- Types of food.
- Obtaining or buying food.
- Foods to avoid.
- How much to give.
- How to feed wild Barn Owls during brief periods of food shortage.
Choosing the right food
The natural diet of the Barn Owl in the wild comprises small mammals, mainly Field Voles, Common Shrews and Wood Mice. A Barn Owl will usually swallow small prey items whole. It is much better to provide small food items for Barn Owls rather than small parts of larger animals (such as pieces of meat). Items such as slugs, worms and insects are not suitable, but the occasional small bird or frog may be eaten.
Wild food items
Almost anything your cat brings in can be given provided that no rat or mouse poisons have been used nearby. This includes:
- Voles, shrews or mice.
- Small birds.
Do not use wild rats as roughly 70% carry leptospirosis, sometimes called Weil’s disease. This is a serious illness which can easily be transmitted to humans. For this reason, it is especially important to avoid contact with the urine of wild rats.
Dead day-old chicks
The most common food items given to Barn Owls are dead day-old cockerels which are a by-product of the poultry industry. They are economically priced, readily available, convenient to use and provide a high protein, low fat diet, with good levels of vitamins and calcium. Chicks do contain yolk and can become rather messy, however, the routine de-yolking of chicks dramatically reduces the levels of calcium, phosphorus, and vitamins A and E and is not recommended.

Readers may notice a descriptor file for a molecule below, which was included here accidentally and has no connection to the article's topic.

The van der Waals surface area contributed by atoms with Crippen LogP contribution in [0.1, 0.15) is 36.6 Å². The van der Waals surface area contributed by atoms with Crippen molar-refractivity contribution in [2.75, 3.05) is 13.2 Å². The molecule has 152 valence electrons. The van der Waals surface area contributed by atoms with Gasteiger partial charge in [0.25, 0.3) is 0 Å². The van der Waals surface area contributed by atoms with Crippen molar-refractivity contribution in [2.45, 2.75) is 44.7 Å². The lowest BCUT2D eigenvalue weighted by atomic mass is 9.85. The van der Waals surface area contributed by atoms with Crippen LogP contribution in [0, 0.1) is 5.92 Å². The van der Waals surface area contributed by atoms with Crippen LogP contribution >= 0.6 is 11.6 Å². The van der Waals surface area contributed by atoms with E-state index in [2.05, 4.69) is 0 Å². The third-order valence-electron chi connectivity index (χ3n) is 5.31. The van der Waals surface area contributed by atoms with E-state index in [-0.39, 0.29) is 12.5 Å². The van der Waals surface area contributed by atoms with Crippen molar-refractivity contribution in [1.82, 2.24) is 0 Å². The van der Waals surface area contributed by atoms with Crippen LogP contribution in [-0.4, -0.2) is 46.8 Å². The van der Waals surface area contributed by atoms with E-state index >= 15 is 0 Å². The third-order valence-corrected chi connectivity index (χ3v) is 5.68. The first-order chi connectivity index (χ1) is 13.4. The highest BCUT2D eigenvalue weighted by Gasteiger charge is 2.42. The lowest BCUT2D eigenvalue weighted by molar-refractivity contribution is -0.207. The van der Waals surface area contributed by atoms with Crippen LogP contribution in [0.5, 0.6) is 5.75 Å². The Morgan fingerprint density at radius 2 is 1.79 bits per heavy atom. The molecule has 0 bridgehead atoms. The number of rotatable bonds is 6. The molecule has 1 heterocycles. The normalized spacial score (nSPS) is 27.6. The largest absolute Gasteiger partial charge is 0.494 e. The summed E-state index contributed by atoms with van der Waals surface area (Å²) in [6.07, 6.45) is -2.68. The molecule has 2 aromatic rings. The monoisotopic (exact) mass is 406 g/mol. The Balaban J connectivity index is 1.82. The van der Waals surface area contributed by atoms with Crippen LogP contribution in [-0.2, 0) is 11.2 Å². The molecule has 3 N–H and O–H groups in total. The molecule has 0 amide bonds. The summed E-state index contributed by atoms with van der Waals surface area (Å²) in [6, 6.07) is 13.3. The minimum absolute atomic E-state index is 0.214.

Dead chicks (“culls”) can sometimes be obtained directly from hatcheries but it can be difficult to find one with surplus chicks available. Always ensure the chicks were gassed with carbon dioxide, not with chloroform (ether) or carbon tretrachloride. Also be careful with home freezing of fresh chicks; slow freezing can allow bacteria to reach dangerous levels.
High quality “blast frozen” chicks can be obtained from specialist animal feed companies, often in boxes of 200. Most pet shops that cater for reptile-keeping sell smaller quantities.
Rats and mice
Domestic rats can often be purchased (frozen) from pet shops and their nutritional value is excellent. The best ones are small to medium sized or “weaners”. Domestic mice are also easily obtainable and are very similar to rats nutritionally. While they both make suitable foods for Barn Owls, rats and mice cost around 10 times as much as day-old chicks.
Vitamin and mineral supplements
Providing that you give Barn Owls a diet of chicks with occasional small mammals there is no need to give any supplements. If for some reason only dead mice or perhaps quail are given (for more than a few days), you should use a supplement. SF 50, Abidec, Adexolin or Vionate are sometimes used and are often available in pet shops. Do not overdo the supplement. A tiny pinch of SF50 for each owl every few weeks is normally sufficient. Too much supplement can be harmful.
In an emergency